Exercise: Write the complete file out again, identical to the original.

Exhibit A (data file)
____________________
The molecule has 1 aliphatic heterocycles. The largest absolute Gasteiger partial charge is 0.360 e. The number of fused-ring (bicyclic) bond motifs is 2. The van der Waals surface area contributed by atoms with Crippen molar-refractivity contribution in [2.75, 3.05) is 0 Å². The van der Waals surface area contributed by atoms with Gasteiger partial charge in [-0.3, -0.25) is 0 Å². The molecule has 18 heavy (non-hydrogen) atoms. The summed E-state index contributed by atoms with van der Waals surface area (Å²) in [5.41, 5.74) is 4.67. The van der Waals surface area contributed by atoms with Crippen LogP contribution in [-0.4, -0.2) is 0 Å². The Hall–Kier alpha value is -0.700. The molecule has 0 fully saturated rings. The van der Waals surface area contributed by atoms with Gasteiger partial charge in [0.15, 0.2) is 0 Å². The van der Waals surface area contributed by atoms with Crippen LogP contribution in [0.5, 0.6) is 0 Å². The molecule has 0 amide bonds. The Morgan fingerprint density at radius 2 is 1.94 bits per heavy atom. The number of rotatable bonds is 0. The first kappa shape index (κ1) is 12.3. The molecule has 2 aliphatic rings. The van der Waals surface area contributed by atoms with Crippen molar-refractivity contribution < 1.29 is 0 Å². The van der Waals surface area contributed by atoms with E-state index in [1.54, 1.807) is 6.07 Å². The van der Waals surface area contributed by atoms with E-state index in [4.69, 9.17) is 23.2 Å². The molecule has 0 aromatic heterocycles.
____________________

The molecule has 1 aliphatic heterocycles. The largest absolute Gasteiger partial charge is 0.360 e. The number of fused-ring (bicyclic) bond motifs is 2. The van der Waals surface area contributed by atoms with Crippen molar-refractivity contribution in [2.75, 3.05) is 0 Å². The van der Waals surface area contributed by atoms with Gasteiger partial charge in [-0.3, -0.25) is 0 Å². The molecule has 18 heavy (non-hydrogen) atoms. The summed E-state index contributed by atoms with van der Waals surface area (Å²) in [5.41, 5.74) is 4.67. The van der Waals surface area contributed by atoms with Crippen LogP contribution in [-0.4, -0.2) is 0 Å². The Hall–Kier alpha value is -0.700. The molecule has 0 fully saturated rings. The van der Waals surface area contributed by atoms with Gasteiger partial charge in [0.15, 0.2) is 0 Å². The van der Waals surface area contributed by atoms with Crippen LogP contribution in [0.5, 0.6) is 0 Å². The molecule has 0 amide bonds. The Morgan fingerprint density at radius 2 is 1.94 bits per heavy atom. The number of rotatable bonds is 0. The first kappa shape index (κ1) is 12.3. The molecule has 2 aliphatic rings. The van der Waals surface area contributed by atoms with Crippen molar-refractivity contribution < 1.29 is 0 Å². The van der Waals surface area contributed by atoms with E-state index in [1.54, 1.807) is 6.07 Å². The van der Waals surface area contributed by atoms with E-state index in [4.69, 9.17) is 23.2 Å². The molecule has 0 aromatic heterocycles.